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Last Man Out: The Story of the Springhill Mine Disaster

by Melissa Fay Greene

On Oct. 23, 1958, the floors hit the ceilings of the Number 2 coal mine in Springhill, Nova Scotia, in three massive “bumps.” Above ground it felt like an earthquake, and registered as such on the seismograph in Halifax 75 miles away. In Springhill itself, the silence that followed hung like doom over the townsfolk. Everyone knew that the 174 men on the afternoon shift were in trouble. Families and rescuers rushed to the pithead, and soon survivors – and those less lucky – began to be brought out. Unknown to anyone topside, two isolated groups of men still lived, trapped deep in the impenetrable darkness of the earth.

The first half of Melissa Fay Greene’s Last Man Out deals deftly, albeit predictably, with the efforts that led to the trapped men’s rescue nine days later. In crisp, tight chapters Greene cuts between these men, their wives and children, and the rescuers risking their lives to dig them out. She describes the dynamics between members of the imprisoned groups without romanticizing them and refuses to flinch even when detailing one man’s prolonged death agonies. The horror of their situation becomes as palpable as the urine they drink, and the word “darkness” begins to feel like a suffocating stench.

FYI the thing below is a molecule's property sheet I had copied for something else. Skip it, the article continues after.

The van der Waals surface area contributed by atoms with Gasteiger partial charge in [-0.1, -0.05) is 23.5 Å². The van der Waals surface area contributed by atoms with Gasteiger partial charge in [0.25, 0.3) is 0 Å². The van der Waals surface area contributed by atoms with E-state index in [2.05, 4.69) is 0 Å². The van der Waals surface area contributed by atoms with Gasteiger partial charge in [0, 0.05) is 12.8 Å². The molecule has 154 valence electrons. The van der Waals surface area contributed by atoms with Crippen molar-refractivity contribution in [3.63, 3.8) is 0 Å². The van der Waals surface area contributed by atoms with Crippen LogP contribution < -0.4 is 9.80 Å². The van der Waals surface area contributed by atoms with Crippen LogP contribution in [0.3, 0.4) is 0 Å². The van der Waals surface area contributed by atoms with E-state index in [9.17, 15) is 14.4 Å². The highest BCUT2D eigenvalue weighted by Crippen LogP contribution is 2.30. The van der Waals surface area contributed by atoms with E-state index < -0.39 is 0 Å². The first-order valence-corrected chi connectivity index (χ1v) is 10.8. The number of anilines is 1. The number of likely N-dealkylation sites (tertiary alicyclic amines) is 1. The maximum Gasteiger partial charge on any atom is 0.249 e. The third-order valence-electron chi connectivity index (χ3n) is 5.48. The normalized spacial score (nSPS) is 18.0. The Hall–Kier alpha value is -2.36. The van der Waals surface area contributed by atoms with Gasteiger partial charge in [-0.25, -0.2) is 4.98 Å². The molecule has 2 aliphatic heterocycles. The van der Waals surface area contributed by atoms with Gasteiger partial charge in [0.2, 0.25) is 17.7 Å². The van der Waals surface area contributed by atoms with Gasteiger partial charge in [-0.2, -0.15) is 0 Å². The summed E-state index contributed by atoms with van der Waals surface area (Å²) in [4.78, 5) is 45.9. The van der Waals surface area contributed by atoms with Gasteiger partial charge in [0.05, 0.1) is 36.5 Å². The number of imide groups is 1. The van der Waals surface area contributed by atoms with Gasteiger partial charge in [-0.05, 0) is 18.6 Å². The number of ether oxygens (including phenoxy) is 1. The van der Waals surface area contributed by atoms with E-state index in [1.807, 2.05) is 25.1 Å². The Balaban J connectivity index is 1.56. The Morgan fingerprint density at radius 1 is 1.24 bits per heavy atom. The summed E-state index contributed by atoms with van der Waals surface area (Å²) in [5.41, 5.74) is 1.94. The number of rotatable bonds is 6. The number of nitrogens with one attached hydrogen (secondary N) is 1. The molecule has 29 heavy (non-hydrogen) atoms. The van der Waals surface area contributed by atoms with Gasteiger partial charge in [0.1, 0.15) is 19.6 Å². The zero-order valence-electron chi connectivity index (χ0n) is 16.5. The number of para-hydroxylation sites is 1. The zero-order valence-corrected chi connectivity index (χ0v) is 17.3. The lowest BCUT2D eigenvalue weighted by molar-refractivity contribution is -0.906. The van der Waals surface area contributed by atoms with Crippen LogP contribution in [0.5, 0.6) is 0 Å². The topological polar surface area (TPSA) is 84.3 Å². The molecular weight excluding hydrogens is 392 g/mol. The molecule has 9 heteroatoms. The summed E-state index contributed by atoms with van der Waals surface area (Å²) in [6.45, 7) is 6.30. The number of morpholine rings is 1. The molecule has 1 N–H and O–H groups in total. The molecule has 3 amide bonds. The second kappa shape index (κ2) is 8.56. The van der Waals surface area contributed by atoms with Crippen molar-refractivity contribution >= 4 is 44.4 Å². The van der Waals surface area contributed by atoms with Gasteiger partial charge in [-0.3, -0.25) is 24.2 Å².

But Last Man Out is more than an extended real-life drama. An aide to the governor of Georgia capitalized on the intense publicity surrounding the miners’ narrow escape by inviting the survivors south to recuperate at state expense. The bemused miners found themselves pawns in a fight to lure Florida tourist dollars to the State of Georgia, and readers are treated to a fascinating snapshot of segregation teetering on the verge of collapse.

Greene also shows how media coverage of the disaster, which was one of the first to be covered on live television, took on a bizarre life of its own. In the rush to find an identifiable hero, the accolades and honours dished out were unevenly distributed. With unobtrusive compassion, Greene resists hyperbole to describe real people who survived an impossible situation.